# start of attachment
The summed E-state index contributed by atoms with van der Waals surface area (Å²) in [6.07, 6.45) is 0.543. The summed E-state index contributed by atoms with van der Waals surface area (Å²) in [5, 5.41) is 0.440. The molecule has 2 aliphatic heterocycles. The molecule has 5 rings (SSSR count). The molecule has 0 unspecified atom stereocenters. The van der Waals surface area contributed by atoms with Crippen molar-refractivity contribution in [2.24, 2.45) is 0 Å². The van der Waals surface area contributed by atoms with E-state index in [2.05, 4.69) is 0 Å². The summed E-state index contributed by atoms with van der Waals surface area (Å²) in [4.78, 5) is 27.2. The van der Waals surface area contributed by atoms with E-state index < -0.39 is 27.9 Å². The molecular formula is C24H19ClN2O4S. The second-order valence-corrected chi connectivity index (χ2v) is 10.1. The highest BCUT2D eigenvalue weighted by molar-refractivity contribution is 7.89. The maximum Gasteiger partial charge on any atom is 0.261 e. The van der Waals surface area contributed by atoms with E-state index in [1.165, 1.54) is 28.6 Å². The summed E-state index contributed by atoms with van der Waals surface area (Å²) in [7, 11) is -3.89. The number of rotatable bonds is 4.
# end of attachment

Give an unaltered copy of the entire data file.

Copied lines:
The summed E-state index contributed by atoms with van der Waals surface area (Å²) in [6.07, 6.45) is 0.543. The summed E-state index contributed by atoms with van der Waals surface area (Å²) in [5, 5.41) is 0.440. The molecule has 2 aliphatic heterocycles. The molecule has 5 rings (SSSR count). The molecule has 0 unspecified atom stereocenters. The van der Waals surface area contributed by atoms with Crippen molar-refractivity contribution in [2.24, 2.45) is 0 Å². The van der Waals surface area contributed by atoms with E-state index in [2.05, 4.69) is 0 Å². The summed E-state index contributed by atoms with van der Waals surface area (Å²) in [4.78, 5) is 27.2. The van der Waals surface area contributed by atoms with E-state index < -0.39 is 27.9 Å². The molecular formula is C24H19ClN2O4S. The second-order valence-corrected chi connectivity index (χ2v) is 10.1. The highest BCUT2D eigenvalue weighted by molar-refractivity contribution is 7.89. The maximum Gasteiger partial charge on any atom is 0.261 e. The van der Waals surface area contributed by atoms with E-state index in [1.165, 1.54) is 28.6 Å². The summed E-state index contributed by atoms with van der Waals surface area (Å²) in [7, 11) is -3.89. The number of rotatable bonds is 4.